This being the place where I keep it real: I don’t really think I have post partum depression. I think i struggle with unhappiness and darkness all of the time. My entire life has been a series of chasing happiness – different jobs, different homes, more things, more people, more kids. I learned a long time ago that none of them make me happy, and have been fighting the “true happiness comes from within” battle ever since. I have medicated. I have self medicated. I have slept through, tuned out, ignored and found so much anger. I know that the negativity inside of my mind can be changed within my mind, and yet I struggle to make it so. I’m just angry. I yell at my kids. I call them names. I get so mad that they are afraid of me. When I start crying, they start crying. My home is not peaceful, nor particularly kind. This is not what I want. This is not who I want to be, nor the way I want to raise my children. So what comes next? Real change of some kind. Yes, I have placenta pills and I am taking them. Yes, I could probably use more sleep. Yes, I just had a baby, and things are hard right now. I don’t need excuses or permission, I need to make a difference – in my life and in theirs. I’m stepping back from social media – or time on my phone in general. I’m not sure how that will look, but the negativity of Facebook and the general internets is contributing. I have never been able to successfully quit IG, but I need to cut back. I need to be present in my life, and present with my kids. I need to practice gratitude and patience. I need to show my children how much I love them when they are awake, and not just wish I could while they are asleep. Meditation, yoga, me-time, exercise: these are all on the menu. I need this. My family deserves this. I don’t want to be lost to the blackness again.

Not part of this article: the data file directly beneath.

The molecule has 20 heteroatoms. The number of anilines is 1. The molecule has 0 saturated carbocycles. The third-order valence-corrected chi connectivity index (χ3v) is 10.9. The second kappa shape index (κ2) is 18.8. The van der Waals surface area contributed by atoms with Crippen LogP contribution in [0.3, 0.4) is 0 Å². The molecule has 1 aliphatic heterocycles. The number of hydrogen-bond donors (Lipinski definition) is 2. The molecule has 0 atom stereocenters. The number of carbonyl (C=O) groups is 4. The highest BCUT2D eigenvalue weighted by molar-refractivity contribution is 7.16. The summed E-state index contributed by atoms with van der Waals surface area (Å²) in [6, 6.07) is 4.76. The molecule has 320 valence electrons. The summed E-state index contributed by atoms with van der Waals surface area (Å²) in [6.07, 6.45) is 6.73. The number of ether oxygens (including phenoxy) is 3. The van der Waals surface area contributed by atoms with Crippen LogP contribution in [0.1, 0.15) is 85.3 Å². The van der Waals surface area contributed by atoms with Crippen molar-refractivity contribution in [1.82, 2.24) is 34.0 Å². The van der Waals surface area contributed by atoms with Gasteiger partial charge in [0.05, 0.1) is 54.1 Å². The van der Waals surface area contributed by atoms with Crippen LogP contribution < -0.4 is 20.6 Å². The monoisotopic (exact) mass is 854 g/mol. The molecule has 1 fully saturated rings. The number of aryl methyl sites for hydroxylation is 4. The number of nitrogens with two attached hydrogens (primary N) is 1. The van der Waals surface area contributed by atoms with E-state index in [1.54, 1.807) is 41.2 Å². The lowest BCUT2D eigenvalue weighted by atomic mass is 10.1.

Despite my best efforts to be gentle and kind, and understanding of my toddler and his big emotions (as well as my big kids,) we were both clearly being ruled by our reactions and triggers. It wasn’t long after Rory was born that I decided I needed some kind of help. My options, as I saw them, were to try antidepressants again, or to try seeing a therapist – which I had never done before. Both were equally valid options. I opted for neither of them, and struggled through, paying attention to my diet, and supplements and sleep. I hoped that it would be enough.
As we neared the end of summer, I ran into a friend that I hadn’t seen in several months. We spent time together outside in a local nature playground, and we talked about a local Charter public Montessori school her children were attending. She mentioned that the school was so new that they often exhaust their waitlist, and it would be really likely that Ronan would get in. I called the next day only to find out that they DID have room in their kindergarten classroom, and Ronan would be welcomed there. Up until that point, I had planned to homeschool/unschool, and suddenly sending my biggest kid to school every day was on the table.
Brock and I talked it over and over. He pushed heavily in favor of sending Ronan to school – he could see my mental and physical capacity decline. He thought that having one less kid for many hours of the day would be hugely helpful… and he wasn’t totally sold on homeschooling yet. I disagreed. Ronan was the oldest, and my biggest helper. It didn’t feel like it would be helpful to send my biggest helper away, PLUS add the obligation of making school lunches, dressing him and taking care of homework, not to mention driving him to school and carline pick up every day.
In the end, we decided to compromise, and send him to school for one month, and re-evaluate. So that’s what happened.
To be continued…
And as a bonus picture: Right when Ronan went to school was when we discovered Rory’s best sleep trick: The Pillow Nap.